Kwantlen Polytechnic University’s annual documentary film festival, KDocs, will soon be hosting a digital screening of Emergence: Out of the Shadows and The Six, two documentaries that highlight the rise in anti-Asian violence since 2019.
Greg Chan, KPU creative writing instructor and community outreach director at KDocs, says he and his team focused on finding films about anti-Asian hate this year to educate viewers and raise more awareness about it.
“We’ve had such a surge in anti-Asian hate over the last couple of years,” says Chan. “A large part of our student body and our staff and faculty are South Asian and East Asian, so we wanted films that address those issues.”
The Vancouver Police Department saw anti-Asian hate crimes rise 717 per cent over the past year, with 142 incidents in 2019, and 280 in 2020.
“Unfortunately, Vancouver is the anti-Asian hate crime capital of North America,” says Chan.
He says the release of the documentaries is at the right time because both films speak to diversity and inclusivity but also address systemic racism.
“They also have an anti-racism message, and that’s a perennial theme for social justice programming,” says Chan. “A call to action. We want them, of course, to be entertained, educated, and informed, but we want our viewers and our audience to do something with that information.”
On Oct. 10, Emergence: Out of the Shadows will be released to viewers. Surrey-based filmmaker Alex Sangha produced the documentary, after helping to create My Name is January, which was featured in last year’s festival.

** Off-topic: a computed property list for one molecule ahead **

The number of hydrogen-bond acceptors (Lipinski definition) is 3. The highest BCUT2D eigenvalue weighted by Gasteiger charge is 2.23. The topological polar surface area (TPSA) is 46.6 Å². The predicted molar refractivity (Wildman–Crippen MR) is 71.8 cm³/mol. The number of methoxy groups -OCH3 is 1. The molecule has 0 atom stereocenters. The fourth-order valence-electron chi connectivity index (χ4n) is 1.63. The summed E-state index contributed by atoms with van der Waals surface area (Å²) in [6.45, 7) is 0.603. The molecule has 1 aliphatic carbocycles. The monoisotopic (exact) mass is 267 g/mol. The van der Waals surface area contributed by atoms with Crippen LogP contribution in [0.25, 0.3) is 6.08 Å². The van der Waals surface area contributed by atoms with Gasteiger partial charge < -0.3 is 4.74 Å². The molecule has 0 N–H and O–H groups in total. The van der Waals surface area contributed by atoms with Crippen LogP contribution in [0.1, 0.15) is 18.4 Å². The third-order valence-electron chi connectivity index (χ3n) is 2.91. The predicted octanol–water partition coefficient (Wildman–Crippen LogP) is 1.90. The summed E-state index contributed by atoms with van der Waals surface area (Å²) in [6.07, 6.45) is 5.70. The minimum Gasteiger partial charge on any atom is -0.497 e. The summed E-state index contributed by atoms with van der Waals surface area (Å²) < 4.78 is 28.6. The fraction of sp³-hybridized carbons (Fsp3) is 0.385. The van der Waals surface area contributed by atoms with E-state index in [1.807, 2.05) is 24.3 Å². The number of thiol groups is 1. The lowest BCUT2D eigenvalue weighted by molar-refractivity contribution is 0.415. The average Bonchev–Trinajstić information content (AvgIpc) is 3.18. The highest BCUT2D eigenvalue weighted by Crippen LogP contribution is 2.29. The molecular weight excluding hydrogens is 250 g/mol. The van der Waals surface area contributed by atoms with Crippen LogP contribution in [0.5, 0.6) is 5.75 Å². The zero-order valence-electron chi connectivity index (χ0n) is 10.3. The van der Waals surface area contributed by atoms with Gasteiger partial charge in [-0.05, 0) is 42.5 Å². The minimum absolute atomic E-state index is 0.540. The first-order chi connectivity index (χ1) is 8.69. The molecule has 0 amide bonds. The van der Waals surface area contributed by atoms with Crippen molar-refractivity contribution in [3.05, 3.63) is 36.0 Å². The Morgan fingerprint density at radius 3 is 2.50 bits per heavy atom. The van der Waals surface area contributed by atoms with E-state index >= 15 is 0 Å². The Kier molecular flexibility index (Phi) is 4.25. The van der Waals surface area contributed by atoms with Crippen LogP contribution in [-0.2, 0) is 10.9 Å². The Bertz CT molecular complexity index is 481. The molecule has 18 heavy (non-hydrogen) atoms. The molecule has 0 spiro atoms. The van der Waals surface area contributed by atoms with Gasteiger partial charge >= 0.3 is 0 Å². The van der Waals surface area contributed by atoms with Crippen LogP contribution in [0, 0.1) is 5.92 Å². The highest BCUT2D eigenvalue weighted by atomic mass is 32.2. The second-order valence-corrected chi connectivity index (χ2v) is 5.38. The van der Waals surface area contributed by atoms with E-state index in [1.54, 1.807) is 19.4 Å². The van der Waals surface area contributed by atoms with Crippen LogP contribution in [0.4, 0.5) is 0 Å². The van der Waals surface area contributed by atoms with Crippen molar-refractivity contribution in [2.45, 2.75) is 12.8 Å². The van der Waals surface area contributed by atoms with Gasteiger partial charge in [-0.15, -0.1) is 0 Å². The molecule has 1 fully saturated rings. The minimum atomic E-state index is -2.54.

Emergence: Out of the Shadows follows the story of Kayden, Jag, and Amar, as they come out to their Punjabi Sikh families and deal with the confrontation of deep-rooted traditions within the culture, their families, and community.
A live panel discussion will take place on Oct. 11, which is also National Coming Out Day and will feature Sangha and others who appear in the movie.
“We want to bring people together to have dialogue about social justice issues, but also to have a takeaway,” he says. “For Emergence, it’s to learn how to become a better ally to the LGBTQ community.”
He says the film is helpful to those who know a family member who is queer or someone who is questioning.
In addition to Emergence, starting Nov. 17, KDocs will showcase The Six, a documentary that shows the erased history of six Chinese survivors of the Titanic sinking in 1912 and examines exclusion laws in the U.S, Canada, and the U.K.
Directed by Arthur Jones, the film was set to be released last year but was delayed due to the pandemic. The film will also have a panel discussion on Nov. 19.
“A lot of it had to do with racism and anti-immigration policies of the government even though it’s a film that deals with the sinking of the Titanic and the survivors from over 100 years ago, it’s still very relevant today,” says Chan.
“It speaks to how anti-Asian racism can start and how it’s manifested. It’s a lesson and how to prevent it,” he says. “This is [a story] that has never been told before.”
He encourages people to register for this year’s festival and join the panel discussions.
“Just questioning why this story has been erased … the way they were mistreated as Chinese passengers, both on the Titanic, but also once they reached land. That’s what we need to have the conversation about.”